The simplest option remains for card payments to remain at GBP 45 with higher value payments being made on mobile wallets such as Apple Pay, Google Pay and other innovators. This could be simply and clearly communicated, deployed by merchants, and adopted by consumers today with no change to processes or technology in the ecosystem.

A decision made in haste by HM Treasury to gain headlines of a ‘Brexit Dividend’, is now being implemented in haste to the detriment of most retailers, the wider merchant community, and innovative payments solutions providers at a time when economic recovery is paramount.

Strong Customer Authentication

We have not yet seen a formal, structured response to the feedback on the SCA-related topics covered in the Consultation Paper, but the FCA has recently announced another significant delay in the effective enforcement date for ecommerce, mobile and remote payments to 14th March 2022. Whilst most of the proposals in the Consultation Paper are valid, the core barriers to lack of readiness and wider payments ecosystem engagement were not recognised as the main contributors to the interminable difficulties with the deployment and adoption of SCA and were therefore not consulted upon.

Tinkering with the edges of a fundamentally flawed piece of European legislation is not a serious way to help the UK’s ecommerce channel respond to the steepest growth curve it has seen since the early 2000s. 

Clear leadership that addresses the identity and authentication needs of the whole payments ecosystem, not just the incumbent banking domain, is needed if we are to see any real progress. 

Open Banking

I’m going to limit my comments on the open banking consultation topics to: where’s the focus on confirmation of payee, and when are proper safeguards for the consumer in line with Section 75 of the Consumer Credit Act 1974 going to be applied to open banking in merchant payments? Until then, all the topics consulted on, whilst important, are simply distractions as we seek to bring this fundamentally important source of innovation to businesses and consumers.

Getting back on course

The contactless horse may have bolted out of the regulatory stable, but I haven’t given up hope that it can be recaptured and be put back on the right course. SCA and Open Banking risk being stuck in the starting gate as a result of the constraints of the regulatory regime(s) that are dominating the payments ecosystem. This is epitomised by regulators’ lack of coordination and alignment and being detached from the operational and economic drivers of making change happen for real.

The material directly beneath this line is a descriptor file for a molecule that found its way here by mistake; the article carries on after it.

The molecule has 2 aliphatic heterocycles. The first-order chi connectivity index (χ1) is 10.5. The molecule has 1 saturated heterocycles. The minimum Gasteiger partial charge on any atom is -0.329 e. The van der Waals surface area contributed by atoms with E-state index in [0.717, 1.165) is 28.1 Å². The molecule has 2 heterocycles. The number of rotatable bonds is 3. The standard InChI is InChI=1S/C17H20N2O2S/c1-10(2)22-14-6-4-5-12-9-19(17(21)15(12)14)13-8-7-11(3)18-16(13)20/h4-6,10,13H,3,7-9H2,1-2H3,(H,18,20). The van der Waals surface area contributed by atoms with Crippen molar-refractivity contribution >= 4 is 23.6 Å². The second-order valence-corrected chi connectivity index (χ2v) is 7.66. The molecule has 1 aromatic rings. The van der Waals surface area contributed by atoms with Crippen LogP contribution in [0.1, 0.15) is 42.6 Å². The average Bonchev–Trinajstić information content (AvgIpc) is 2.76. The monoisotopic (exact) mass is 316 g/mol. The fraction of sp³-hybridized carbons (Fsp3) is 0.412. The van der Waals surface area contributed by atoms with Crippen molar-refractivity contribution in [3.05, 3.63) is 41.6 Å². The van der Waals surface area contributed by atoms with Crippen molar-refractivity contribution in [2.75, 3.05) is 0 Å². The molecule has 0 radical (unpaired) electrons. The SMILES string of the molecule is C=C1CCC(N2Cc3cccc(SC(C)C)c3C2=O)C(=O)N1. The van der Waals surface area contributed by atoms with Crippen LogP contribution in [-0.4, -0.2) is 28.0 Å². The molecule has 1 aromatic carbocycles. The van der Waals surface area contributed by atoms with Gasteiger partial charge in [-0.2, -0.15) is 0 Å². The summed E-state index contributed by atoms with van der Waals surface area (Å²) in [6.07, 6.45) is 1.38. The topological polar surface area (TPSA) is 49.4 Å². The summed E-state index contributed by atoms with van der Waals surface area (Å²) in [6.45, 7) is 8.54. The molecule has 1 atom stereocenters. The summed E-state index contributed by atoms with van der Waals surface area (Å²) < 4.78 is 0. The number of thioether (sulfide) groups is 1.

It is not sufficient to apply a narrow, regulated entity / technical compliance approach to the complex world of payment acceptance. In payments, there are horses for courses. On current form, the odds aren’t looking good and there are a lot of hurdles ahead. 

Perhaps it’s time to give the Payment Systems Regulator a fair crack of the whip.

About Paul Rodgers

Paul is Chairman & Founder of European payments community, Vendorcom; member of the UK Financial Conduct Authority’s SCA Monitoring Forum; member of the UK Finance SCA PMO Steering Group; chairs the UK Merchant & Payment Gateway SCA Readiness & Engagement Task Force; Evangelist for the World Wide Web Consortium’s Payments Sector in Europe; former member of the UK Payment Systems Regulator Panel. He is passionate about the merchant payments sector and the benefits to be gained by driving innovation through collaboration. His work with Vendorcom ensures that all stakeholders in the industry are connected and have access to authoritative, independent information on strategic and innovative developments, standards, regulation, and market opportunities. Paul is recognised for his broad perspective on industry matters as well as his independence, authority, and pragmatism in dealing with the increasingly complex change that both merchants and solutions suppliers face.

About Vendorcom

Vendorcom is a forum/hub that connects all stakeholders in the European merchant payments ecosystem. The primary purpose since its foundation in 2003, has been to drive innovation through collaboration by reshaping the collaborative/competitive landscape. Vendorcom has a reputation as Europe's definitive forum for keeping in touch with what's what and who's who in merchant payments. Vendorcom’s merchant members consider it to be the most trusted, independent forum in Europe where they can engage with payment solutions providers.

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Keywords: SCA, ecommerce, regulation, merchants, FCA
Categories: Securing Transactions | Digital Identity, Security & Online Fraud
Countries: United Kingdom
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Securing Transactions